By Jeff Stein '12
At 3:30am this Wednesday, the crowd outside the U.S. Supreme Court more resembled Lady Gaga groupies than legal advocates (albeit with less exciting hair). Sleeping bags and folding chairs lined the sidewalk and people gathered, campfire-style, in circles. All of us— lawyers, law students, NGO workers, and other justice-minded individuals—had sacrificed a night’s sleep to witness the making of not music, but history.
That morning, Professor Bryan Stevenson was scheduled to argue two cases, Miller v. Alabama and Jackson v. Hobbs, in an effort to persuade the Supreme Court that sentencing juveniles to life in prison without the possibility of parole violated the Eighth Amendment’s prohibition of cruel and unusual punishment.
I had taken Stevenson’s Eighth Amendment litigation course last year and, since last fall, had assisted his organization, Equal Justice Initiative, with a number of cases involving juveniles. I helped file a First Amendment claim after a prison prevented a client from receiving a book, Slavery by Another Name, that Professor Stevenson had sent. Three months ago, upon learning that there would be oral arguments on Miller and Jackson, I booked tickets to D.C. This was going to be a historic moment and I wanted to be there; it was the perfect capstone to my law school experience.
Like Miller v. Alabama and Jackson v. Hobbs, the cases I’ve worked on generally involve individuals who are being punished unfairly because of factors such as poverty, race and neurobiology. Indeed, a line of Supreme Court opinions interpreting the Eighth Amendment’s application to juveniles in the criminal justice system recognized that children’s brains are physiologically distinct from those of adults. The underlying rationale explains why our society does not allow children to buy alcohol, vote, or serve on juries. It’s no surprise that the American Psychological Association and a group of former juvenile court judges filed amicus briefs in support of Stevenson’s positions in Miller and Jackson.
Back at the courthouse, so many observers with preferred status had shown up by 10 a.m. that the officers stopped admitting general visitors for the Miller argument before I reached the door. At 11 a.m., with more than 300 people still waiting on line, guards admitted me and about 20 others into the courtroom. I rushed inside just as Stevenson finished his Jackson argument. After listening to the Arkansas Assistant Attorney General make his points, I watched Stevenson stand up for a brief rebuttal.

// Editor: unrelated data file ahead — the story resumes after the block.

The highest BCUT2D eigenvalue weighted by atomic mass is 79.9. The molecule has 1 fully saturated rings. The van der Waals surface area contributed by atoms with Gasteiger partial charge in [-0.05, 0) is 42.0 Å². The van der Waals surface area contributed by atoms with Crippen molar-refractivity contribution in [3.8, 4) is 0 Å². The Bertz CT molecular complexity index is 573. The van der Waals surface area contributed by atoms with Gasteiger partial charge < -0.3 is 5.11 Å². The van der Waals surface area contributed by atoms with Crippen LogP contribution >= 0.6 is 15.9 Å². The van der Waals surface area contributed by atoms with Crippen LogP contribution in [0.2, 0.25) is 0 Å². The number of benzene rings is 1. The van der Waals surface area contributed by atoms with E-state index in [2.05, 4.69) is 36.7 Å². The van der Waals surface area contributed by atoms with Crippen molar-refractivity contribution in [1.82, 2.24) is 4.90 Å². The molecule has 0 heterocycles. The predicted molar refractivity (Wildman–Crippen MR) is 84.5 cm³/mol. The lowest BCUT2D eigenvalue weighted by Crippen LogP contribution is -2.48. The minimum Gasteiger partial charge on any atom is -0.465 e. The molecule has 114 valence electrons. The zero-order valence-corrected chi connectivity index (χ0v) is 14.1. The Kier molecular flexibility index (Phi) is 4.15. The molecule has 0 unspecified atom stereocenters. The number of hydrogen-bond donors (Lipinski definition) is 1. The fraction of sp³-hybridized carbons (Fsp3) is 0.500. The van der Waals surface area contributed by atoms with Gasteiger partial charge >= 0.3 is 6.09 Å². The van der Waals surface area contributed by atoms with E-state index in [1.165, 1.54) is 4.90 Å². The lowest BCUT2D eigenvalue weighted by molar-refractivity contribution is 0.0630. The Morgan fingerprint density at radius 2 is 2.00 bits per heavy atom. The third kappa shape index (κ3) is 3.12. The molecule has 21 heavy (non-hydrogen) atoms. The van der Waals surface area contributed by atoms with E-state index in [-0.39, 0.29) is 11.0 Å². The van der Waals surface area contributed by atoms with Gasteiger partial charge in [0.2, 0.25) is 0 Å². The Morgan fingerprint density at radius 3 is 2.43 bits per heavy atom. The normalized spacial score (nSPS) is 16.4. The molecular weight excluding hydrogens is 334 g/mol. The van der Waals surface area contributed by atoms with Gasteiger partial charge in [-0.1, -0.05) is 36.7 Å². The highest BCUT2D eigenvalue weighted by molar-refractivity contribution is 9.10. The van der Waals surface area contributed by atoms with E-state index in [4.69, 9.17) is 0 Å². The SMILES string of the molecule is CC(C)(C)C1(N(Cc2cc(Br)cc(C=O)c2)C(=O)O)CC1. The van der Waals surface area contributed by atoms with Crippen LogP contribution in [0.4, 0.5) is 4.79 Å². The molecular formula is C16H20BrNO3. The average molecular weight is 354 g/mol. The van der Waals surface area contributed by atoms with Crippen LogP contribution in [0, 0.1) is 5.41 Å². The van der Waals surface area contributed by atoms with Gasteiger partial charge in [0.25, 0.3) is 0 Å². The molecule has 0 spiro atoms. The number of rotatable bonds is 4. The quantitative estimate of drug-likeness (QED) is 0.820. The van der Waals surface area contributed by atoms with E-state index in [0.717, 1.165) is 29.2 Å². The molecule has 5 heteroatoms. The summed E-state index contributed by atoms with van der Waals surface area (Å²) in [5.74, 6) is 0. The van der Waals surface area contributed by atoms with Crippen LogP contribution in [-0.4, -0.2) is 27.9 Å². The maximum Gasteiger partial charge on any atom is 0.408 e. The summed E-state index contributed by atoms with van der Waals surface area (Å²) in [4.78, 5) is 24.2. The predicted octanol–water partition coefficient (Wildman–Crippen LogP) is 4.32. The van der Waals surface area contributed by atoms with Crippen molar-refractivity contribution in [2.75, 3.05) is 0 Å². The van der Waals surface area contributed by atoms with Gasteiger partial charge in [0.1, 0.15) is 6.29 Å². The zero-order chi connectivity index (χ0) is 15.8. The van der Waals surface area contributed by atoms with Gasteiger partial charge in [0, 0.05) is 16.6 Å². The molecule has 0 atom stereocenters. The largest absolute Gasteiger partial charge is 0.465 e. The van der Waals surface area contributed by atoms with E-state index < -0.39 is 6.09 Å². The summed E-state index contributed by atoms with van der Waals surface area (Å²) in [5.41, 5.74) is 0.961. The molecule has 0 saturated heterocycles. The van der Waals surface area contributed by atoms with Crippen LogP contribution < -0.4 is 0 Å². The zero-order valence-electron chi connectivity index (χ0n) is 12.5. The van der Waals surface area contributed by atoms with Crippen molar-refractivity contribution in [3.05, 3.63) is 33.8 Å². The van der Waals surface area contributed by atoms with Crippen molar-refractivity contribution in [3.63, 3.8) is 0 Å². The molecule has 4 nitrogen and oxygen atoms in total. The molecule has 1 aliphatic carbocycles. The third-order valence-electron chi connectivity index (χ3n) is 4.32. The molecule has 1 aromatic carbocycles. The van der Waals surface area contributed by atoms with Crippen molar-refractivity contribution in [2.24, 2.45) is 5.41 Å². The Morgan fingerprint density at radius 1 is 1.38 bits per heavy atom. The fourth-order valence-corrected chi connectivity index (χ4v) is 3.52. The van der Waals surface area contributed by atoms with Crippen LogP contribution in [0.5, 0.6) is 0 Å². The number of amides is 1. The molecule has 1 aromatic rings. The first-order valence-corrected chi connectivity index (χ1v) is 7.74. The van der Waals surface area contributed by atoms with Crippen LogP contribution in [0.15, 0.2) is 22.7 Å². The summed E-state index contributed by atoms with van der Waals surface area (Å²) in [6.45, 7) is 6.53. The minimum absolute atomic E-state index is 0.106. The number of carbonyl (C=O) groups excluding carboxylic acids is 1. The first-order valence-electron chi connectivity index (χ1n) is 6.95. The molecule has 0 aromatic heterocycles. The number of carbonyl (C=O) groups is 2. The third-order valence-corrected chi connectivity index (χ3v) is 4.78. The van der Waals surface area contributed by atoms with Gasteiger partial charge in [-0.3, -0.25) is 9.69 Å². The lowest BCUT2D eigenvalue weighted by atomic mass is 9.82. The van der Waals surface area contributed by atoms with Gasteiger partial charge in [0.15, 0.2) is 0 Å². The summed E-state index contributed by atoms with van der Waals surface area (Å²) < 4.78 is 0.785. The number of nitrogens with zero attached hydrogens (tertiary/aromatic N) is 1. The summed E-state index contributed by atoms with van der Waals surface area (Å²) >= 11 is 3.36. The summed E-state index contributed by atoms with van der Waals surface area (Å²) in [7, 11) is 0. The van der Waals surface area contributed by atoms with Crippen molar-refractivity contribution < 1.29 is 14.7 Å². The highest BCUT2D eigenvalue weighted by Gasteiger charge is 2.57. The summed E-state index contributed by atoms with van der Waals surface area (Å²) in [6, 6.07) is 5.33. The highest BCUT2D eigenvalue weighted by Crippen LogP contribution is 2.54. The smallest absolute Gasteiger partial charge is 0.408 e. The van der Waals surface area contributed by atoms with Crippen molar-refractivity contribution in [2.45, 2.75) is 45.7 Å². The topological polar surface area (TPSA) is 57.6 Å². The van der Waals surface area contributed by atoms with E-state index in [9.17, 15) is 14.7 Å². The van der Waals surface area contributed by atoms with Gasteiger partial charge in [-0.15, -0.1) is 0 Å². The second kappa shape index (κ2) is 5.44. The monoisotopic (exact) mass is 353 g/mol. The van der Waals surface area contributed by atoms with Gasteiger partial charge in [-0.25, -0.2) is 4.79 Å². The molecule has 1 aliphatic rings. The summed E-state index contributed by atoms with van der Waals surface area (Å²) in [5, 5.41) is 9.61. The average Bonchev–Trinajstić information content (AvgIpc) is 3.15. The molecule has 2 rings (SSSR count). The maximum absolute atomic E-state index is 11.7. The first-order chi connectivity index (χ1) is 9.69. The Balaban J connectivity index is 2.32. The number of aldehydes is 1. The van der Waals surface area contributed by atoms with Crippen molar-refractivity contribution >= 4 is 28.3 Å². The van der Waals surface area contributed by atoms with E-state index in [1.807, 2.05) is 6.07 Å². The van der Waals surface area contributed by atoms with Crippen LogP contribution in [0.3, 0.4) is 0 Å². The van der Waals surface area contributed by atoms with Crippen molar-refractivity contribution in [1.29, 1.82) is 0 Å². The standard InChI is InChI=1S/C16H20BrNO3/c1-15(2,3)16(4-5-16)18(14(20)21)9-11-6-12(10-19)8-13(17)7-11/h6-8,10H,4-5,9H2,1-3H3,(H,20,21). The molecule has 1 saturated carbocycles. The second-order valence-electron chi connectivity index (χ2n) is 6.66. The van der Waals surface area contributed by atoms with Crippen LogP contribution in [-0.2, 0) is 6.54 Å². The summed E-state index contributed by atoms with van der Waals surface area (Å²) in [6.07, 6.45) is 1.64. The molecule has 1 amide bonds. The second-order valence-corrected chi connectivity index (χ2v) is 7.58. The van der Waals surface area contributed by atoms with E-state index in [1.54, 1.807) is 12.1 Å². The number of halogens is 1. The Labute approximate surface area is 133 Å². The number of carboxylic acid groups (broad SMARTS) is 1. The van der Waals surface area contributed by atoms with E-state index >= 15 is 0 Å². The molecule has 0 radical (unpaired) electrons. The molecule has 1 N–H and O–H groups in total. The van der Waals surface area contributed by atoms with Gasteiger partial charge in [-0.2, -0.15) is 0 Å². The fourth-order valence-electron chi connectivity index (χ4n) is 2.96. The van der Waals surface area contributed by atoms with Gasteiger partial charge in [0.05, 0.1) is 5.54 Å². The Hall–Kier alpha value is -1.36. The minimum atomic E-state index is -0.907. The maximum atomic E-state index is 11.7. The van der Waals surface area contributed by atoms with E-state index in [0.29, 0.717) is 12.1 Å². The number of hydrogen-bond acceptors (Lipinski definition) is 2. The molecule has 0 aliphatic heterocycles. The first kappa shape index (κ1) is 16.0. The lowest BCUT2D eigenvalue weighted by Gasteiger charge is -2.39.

As Stevenson started to speak, the room reminded me more of a classroom than a courthouse, with Stevenson’s response unfurling less as an argument than a lesson out of his Eighth Amendment Litigation course. Stevenson methodically explained how science, precedent, and consensus among the majority of states confirmed that condemning a child to die in prison without ever having a chance to prove that he or she had been rehabilitated constituted cruel and unusual punishment in violation of the Eighth Amendment.
Even in the pressured setting of the nation’s highest court, Stevenson managed to reference that now-familiar but still unfulfilled refrain: “It could be argued that every person is more than the worst thing they’ve ever done.” He continued, “But what this Court has said is that children are uniquely more than their worst act.” After Stevenson concluded, the Chief Justice paused, just long enough to allow Stevenson’s parting words to resonate and then dissipate, before gaveling the hearing to a close.
The justices, and then the rest of us, filed out. As we poured onto the bright steps of the courthouse, a group of children holding signs in support of equal justice welcomed Stevenson. They had come by bus from Montgomery, AL to D.C. to support Stevenson’s cause. After posing for pictures with the kids, Stevenson turned to them. “Now, when you get back to Alabama, you all are going to remember to come visit us at EJI, right?” Stevenson asked, grinning. “Yeah we will,” the kids replied in unison. Stevenson smiled, waved, and walked off.
Posted on March 26, 2012